Roy Harland: Culinary Artist
Jun 28, 2014 03:20PM ● Published by Cen Cali Life Magazine
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Roy Harland: Culinary Artist
by Faith Sidlow
Standing over the stove in the small kitchen of his condo, Roy Harland is about to create something out of nothing.
“Oh, I was supposed to prepare a pasta dish, wasn’t I?” he asks with a sheepish grin. He opens the refrigerator door and begins pulling out ingredients. “We have some Chinese noodles. This will work.”
Within minutes, the 72-year-old chef who has made a name for himself as one of the most gifted culinary artists in Fresno, has whipped up something that looks and tastes like one of his signature dishes: Angel Hair Pasta with Sun-Dried Tomatoes and Goat Cheese.
“What I like about food is not what a test kitchen guy would like about food,” Harland says. “I like the art of food. I like the art of music. I like the phrasing. I like jazz. Improvised music.”
Many of Harland’s creations are improvised—from cooking, to playing his trumpet, to his latest artistic passion: making visual art.
Good food was part of his upbringing. “We were poor,” Harland says. “But there was always plenty of food and it was always delicious.”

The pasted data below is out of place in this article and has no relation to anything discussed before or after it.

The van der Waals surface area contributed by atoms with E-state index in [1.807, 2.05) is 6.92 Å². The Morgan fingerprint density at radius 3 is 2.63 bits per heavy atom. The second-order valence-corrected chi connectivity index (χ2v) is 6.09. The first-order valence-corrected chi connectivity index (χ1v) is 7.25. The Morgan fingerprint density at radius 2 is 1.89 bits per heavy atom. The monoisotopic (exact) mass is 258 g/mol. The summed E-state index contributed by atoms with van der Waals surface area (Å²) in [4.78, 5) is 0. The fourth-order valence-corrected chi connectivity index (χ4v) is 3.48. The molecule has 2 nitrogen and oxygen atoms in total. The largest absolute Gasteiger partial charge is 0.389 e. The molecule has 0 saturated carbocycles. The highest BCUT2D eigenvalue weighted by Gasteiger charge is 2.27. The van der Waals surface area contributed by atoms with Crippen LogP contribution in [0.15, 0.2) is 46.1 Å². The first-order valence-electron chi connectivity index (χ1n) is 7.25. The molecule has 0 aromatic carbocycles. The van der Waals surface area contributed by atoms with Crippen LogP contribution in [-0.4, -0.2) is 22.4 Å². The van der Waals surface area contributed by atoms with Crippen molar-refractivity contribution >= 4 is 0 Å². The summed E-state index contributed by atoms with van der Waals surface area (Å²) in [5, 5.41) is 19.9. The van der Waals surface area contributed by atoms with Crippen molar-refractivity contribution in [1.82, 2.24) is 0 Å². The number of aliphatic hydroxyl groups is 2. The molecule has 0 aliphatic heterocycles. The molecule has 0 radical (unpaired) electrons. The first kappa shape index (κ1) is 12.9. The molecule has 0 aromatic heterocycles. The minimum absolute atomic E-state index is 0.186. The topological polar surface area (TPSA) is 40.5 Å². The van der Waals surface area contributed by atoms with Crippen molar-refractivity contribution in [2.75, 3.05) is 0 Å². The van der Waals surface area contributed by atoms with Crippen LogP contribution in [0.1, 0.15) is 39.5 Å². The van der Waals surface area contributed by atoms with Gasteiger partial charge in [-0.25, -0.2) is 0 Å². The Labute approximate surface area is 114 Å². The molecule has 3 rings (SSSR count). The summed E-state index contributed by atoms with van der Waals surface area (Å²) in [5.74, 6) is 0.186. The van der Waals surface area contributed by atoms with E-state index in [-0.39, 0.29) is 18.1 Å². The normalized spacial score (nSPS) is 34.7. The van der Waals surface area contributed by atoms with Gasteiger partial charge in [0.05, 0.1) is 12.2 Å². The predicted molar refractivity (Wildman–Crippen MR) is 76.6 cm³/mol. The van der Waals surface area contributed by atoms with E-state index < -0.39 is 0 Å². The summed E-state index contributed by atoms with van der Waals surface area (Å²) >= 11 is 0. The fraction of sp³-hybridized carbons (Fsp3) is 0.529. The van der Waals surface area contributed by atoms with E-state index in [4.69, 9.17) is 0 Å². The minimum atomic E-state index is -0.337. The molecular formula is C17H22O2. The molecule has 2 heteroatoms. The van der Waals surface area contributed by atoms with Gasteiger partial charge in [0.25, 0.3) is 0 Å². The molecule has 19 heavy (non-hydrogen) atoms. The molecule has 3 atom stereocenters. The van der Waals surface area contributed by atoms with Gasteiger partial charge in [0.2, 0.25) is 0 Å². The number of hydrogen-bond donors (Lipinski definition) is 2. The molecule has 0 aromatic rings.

He was born in Oklahoma shortly after the Dust Bowl. His family moved to the Central Valley in 1944. As a child, he enjoyed drawing but didn’t take it seriously until high school. His art teacher tried to convince him to attend the California College of the Arts in Berkeley, but Harland joined the U.S. Air Force instead.
In the military, he honed his skills as a musician, playing concerts with the U.S. Navy band. He got his start in the kitchen as a volunteer prep cook for French-trained chefs in the Officers Club, where he says the military brass “ate like kings.”
When he returned to California, he took a job as a busboy in Yosemite and fell in love—with the beauty of the mountains and the woman who would become his wife, Joanne.
The Harlands lived in Yosemite for 12 years. He managed the Yosemite Lodge Cafeteria and Mountain Room Broiler under Chef Fred Pearson. He went on to the Ahwahnee and Wawona hotels, two restaurants in Palo Alto and a resort restaurant in the Tehachapi Mountains. He attended Wolfgang Puck’s Ma Cuisine Cooking School in Los Angeles in the early ‘70s, training under leading gourmet chefs Jonathan Waxman, Patrick Touraille and Ken Frank.